Avoid the Pitfalls of Employee Recognition Programs
By: Joseph Grenny, co-author of Influencer: The New Science of Leading Change (McGraw Hill, 2013)
To many employees, being singled out in front of and compared to peers might not be all that rewarding. It could be just the equivalent of saying, “Congratulations! Here’s a hundred dollars, a beautiful plaque with your name engraved on it — and four weeks of unrelenting ridicule from your coworkers!”
Comedian Demetri Martin summed up the way a lot of employees feel about such programs when he said, “I think employee-of-the-month is a good example of when a person can be a winner and a loser at the same time.”
Why Rewards Can Backfire
Organizational scholars have long found that many employees leave corporate award ceremonies not motivated and excited as intended but with exactly the opposite reaction. They exit demotivated and upset because they themselves weren’t honored.
In fact, many see the whole ceremony as a sham. Interviews reveal that typically half of those who attend corporate awards programs believe that they were far better qualified than the person who was honored but that they didn’t get picked for political reasons.
And it’s not just token awards that can go amiss. You could fill volumes with stories of how carefully considered incentive schemes have run amok.
One hospital, for example, found that anesthesiologists who were paid based on personal production were less willing to jump in and help one another when someone else’s patient was reacting badly.
Drilling for a Bonus
Consider a couple of the former Soviet Union’s attempts to dabble in incentive schemes. In the energy sector, rubles were literally being thrown away in the search for oil reserves because Soviet workers received bonuses according to the number of feet they drilled. It turns out that it’s far easier to drill many shallow holes than to drill a few deeper ones — which is exactly what happened.
Instead of following the geological advisories to drill deep to find existing reserves, workers were happy merely poking the surface over and over — turning up very little oil. After all, it’s what they were rewarded for doing.
Employee Incentives Gone Askew
One woman we worked with — a manager at an internationally renowned company — decided that her employees lacked business innovation, so she instituted a simple suggestion program. What could be more innocent?
To encourage creativity, she asked each work group to meet for at least a half hour per week to brainstorm new work methods, solutions to longstanding problems, and possible new products. To put teeth into the new program, she put together a committee that reviewed submissions and then awarded cash prizes to employees who came up with ideas that were judged as “real moneymakers.”
Within a few months the cash-for-ideas program had completely broken down. In fact, members of one work group ended up beating up one of their own team members as a result of the program.
It turns out the team came up with a really good idea, and Charlie, the aforementioned team member, promised that he’d take care of the paperwork. He then submitted the suggestion under his own name and kept the $5,000 bonus for himself. When his teammates found out about the deception, first they confronted him, then someone shoved him, then a melee broke out and Charlie ended up in the emergency room.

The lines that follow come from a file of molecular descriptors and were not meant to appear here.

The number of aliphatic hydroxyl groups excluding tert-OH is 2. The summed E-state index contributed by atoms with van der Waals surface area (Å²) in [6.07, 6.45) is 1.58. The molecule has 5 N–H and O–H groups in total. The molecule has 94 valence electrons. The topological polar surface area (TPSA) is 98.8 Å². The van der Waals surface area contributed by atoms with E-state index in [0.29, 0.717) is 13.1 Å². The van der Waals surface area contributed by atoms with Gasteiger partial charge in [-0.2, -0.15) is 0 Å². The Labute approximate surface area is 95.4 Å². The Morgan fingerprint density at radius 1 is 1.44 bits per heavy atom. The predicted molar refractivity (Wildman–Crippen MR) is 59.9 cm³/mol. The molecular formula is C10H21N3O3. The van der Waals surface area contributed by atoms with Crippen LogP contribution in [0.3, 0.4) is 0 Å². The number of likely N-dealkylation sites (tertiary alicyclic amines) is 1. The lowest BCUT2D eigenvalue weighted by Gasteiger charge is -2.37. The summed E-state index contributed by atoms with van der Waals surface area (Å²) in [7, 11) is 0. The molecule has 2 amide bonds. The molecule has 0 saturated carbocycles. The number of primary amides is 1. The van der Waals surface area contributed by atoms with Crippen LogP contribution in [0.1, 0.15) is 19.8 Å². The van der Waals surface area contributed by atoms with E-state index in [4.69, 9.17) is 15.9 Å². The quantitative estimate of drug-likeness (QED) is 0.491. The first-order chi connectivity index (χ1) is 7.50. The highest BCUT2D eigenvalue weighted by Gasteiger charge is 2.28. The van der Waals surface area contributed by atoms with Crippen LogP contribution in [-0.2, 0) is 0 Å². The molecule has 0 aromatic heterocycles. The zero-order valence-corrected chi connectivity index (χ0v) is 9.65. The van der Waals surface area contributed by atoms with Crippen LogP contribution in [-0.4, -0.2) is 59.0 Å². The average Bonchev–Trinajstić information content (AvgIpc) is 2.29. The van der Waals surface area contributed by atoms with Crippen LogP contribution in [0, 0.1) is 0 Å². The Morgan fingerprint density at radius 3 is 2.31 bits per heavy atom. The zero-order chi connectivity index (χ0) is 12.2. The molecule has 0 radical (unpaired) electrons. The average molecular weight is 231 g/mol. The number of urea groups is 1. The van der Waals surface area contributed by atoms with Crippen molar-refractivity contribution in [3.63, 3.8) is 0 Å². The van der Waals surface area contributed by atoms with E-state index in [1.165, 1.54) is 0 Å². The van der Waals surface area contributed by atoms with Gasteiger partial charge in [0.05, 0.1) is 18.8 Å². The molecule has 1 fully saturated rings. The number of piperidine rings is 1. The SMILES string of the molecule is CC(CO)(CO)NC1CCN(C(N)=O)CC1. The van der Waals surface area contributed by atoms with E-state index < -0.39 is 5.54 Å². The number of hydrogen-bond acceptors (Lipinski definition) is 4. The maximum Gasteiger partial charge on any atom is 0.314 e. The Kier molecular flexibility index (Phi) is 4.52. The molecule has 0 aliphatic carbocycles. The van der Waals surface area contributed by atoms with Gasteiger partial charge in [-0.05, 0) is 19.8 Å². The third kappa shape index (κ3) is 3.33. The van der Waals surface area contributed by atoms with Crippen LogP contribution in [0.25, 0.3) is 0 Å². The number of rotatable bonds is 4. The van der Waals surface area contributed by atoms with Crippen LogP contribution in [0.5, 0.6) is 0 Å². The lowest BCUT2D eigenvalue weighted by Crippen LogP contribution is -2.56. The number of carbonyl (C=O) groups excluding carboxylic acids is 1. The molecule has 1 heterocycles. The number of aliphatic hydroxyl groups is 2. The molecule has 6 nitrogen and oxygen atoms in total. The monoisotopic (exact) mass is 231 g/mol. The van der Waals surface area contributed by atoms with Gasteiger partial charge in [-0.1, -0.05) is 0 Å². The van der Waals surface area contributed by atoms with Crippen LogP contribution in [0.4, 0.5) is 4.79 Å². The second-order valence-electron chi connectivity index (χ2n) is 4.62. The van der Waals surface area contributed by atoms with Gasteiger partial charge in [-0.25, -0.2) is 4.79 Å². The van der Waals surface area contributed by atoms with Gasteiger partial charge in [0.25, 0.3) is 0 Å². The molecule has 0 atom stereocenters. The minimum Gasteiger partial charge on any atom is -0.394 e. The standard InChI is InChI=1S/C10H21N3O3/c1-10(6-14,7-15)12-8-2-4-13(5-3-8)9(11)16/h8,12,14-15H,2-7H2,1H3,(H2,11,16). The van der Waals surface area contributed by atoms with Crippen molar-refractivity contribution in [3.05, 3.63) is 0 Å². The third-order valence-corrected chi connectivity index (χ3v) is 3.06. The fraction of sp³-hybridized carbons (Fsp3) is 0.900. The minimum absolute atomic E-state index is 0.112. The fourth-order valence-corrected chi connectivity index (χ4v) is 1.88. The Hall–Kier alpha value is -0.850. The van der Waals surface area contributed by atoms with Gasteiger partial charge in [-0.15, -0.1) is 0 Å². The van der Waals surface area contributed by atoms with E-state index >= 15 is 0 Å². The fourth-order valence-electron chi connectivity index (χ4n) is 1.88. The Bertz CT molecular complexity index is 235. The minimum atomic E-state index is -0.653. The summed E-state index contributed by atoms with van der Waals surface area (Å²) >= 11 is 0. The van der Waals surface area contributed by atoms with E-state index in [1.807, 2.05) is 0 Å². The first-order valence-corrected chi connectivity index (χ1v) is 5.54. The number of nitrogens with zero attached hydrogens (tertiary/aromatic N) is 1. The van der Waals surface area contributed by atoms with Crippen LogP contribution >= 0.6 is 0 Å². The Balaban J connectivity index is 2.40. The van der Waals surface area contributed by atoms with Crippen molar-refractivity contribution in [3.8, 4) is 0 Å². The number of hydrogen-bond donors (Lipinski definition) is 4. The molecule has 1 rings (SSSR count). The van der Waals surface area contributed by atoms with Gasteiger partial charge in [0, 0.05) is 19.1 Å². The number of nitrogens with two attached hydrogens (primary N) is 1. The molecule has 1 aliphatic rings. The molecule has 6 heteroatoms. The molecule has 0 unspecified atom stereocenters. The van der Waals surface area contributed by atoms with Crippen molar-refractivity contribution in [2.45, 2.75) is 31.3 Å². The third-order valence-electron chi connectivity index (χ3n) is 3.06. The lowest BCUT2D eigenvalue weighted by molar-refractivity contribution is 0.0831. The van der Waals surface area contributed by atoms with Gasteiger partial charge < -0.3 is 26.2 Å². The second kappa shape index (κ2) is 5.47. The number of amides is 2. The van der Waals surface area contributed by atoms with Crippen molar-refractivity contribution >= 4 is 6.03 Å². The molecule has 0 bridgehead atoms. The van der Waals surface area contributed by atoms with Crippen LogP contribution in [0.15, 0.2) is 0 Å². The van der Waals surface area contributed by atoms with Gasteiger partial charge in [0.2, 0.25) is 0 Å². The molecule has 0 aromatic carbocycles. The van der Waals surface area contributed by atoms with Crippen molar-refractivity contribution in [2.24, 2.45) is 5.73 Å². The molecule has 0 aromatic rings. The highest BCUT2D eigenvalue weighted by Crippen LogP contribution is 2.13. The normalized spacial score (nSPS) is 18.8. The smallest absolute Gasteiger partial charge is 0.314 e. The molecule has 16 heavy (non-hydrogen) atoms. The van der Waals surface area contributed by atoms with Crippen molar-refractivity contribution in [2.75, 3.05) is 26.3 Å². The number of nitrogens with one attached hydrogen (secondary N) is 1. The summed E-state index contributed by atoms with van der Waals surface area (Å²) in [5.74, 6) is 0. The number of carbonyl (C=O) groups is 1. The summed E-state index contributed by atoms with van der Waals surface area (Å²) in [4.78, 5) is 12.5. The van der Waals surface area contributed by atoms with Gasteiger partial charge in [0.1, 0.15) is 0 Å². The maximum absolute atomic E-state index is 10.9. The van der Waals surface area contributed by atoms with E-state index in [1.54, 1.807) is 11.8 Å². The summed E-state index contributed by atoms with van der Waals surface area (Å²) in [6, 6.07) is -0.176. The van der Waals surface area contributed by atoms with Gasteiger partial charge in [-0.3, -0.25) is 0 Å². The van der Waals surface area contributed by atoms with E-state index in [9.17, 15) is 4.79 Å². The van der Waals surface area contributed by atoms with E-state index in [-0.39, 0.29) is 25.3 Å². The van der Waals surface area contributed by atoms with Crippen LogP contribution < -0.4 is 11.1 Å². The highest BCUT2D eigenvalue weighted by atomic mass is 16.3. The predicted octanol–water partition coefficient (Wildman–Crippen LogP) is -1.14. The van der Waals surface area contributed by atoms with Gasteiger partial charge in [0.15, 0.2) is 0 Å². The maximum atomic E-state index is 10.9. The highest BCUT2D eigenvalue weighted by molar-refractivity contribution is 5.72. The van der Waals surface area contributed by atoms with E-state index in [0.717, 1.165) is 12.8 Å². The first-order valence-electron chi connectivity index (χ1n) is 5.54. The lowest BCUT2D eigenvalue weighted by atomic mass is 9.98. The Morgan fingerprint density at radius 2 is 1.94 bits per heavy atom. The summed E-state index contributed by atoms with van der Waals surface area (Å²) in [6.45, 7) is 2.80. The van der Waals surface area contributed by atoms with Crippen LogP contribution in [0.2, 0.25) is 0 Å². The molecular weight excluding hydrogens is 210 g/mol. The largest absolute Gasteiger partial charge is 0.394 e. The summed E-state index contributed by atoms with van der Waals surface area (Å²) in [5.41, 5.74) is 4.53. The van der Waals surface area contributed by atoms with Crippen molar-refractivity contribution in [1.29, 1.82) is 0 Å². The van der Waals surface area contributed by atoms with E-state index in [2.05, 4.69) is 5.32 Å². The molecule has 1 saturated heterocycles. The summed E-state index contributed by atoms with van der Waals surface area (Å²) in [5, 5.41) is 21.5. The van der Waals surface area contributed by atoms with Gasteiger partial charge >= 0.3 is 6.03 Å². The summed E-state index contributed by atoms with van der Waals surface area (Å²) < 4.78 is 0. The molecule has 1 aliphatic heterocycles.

To avoid further injuries, the owner did away with the incentive program. Of course, she still invited suggestions, but none came in. Employees now believed that she was shorting them by asking for ideas without offering incremental pay.
She had hoped to use the suggestion program to stimulate innovation, but she found that by paying people for their thoughts, she had inadvertently sent the message that making suggestions was outside a person’s normal job requirements. Now employees believed that if they came up with a good idea, they deserved to be paid a bonus. Otherwise, they were being exploited.
A More Rewarding Approach
So, the question is, how do you use incentives wisely?
Take care to ensure that employee rewards come soon, are gratifying, and are clearly tied to vital behaviors. When you do so, even small rewards can be used to help people overcome some of the most profound and persistent problems.
When you do want to provide a supplemental reward to help shape employee behavior, as the much maligned adage goes, it’s often the thought, not the gift, that counts. That’s because the thought behind an incentive often carries symbolic significance and taps into a variety of social forces that carry a lot of weight, much more so than the face value of the incentive itself.
So, as you think of awards, don’t be afraid to let the thought behind the award carry the burden for you.
Joseph Grenny, along with Kerry Patterson, David Maxfield, Ron McMillan and Al Switzler, are authors of Influencer: The New Science of Leading Change (McGraw-Hill, 2013). They are the leaders of VitalSmarts, an innovator in best practices training products and services that has taught millions of people worldwide and that has worked with more than 300 of the Fortune 500 companies.